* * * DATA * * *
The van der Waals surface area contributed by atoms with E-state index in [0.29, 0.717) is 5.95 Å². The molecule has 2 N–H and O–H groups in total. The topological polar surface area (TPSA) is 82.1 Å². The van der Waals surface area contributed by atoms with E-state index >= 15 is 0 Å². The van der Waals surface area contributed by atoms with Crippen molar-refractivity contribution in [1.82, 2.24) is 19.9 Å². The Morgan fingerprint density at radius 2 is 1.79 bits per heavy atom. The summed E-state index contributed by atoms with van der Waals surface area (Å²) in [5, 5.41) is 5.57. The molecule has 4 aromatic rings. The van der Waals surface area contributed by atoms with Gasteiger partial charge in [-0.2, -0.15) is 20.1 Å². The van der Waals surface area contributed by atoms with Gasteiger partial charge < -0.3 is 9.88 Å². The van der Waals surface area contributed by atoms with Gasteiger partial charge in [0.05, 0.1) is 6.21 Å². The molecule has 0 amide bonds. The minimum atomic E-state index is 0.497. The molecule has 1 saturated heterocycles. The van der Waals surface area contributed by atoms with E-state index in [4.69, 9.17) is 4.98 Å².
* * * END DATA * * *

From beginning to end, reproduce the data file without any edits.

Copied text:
The van der Waals surface area contributed by atoms with E-state index in [0.29, 0.717) is 5.95 Å². The molecule has 2 N–H and O–H groups in total. The topological polar surface area (TPSA) is 82.1 Å². The van der Waals surface area contributed by atoms with E-state index >= 15 is 0 Å². The van der Waals surface area contributed by atoms with Crippen molar-refractivity contribution in [1.82, 2.24) is 19.9 Å². The Morgan fingerprint density at radius 2 is 1.79 bits per heavy atom. The summed E-state index contributed by atoms with van der Waals surface area (Å²) in [5, 5.41) is 5.57. The molecule has 4 aromatic rings. The van der Waals surface area contributed by atoms with Gasteiger partial charge in [-0.2, -0.15) is 20.1 Å². The van der Waals surface area contributed by atoms with Gasteiger partial charge < -0.3 is 9.88 Å². The van der Waals surface area contributed by atoms with Gasteiger partial charge in [0.05, 0.1) is 6.21 Å². The molecule has 0 amide bonds. The minimum atomic E-state index is 0.497. The molecule has 1 saturated heterocycles. The van der Waals surface area contributed by atoms with E-state index in [4.69, 9.17) is 4.98 Å².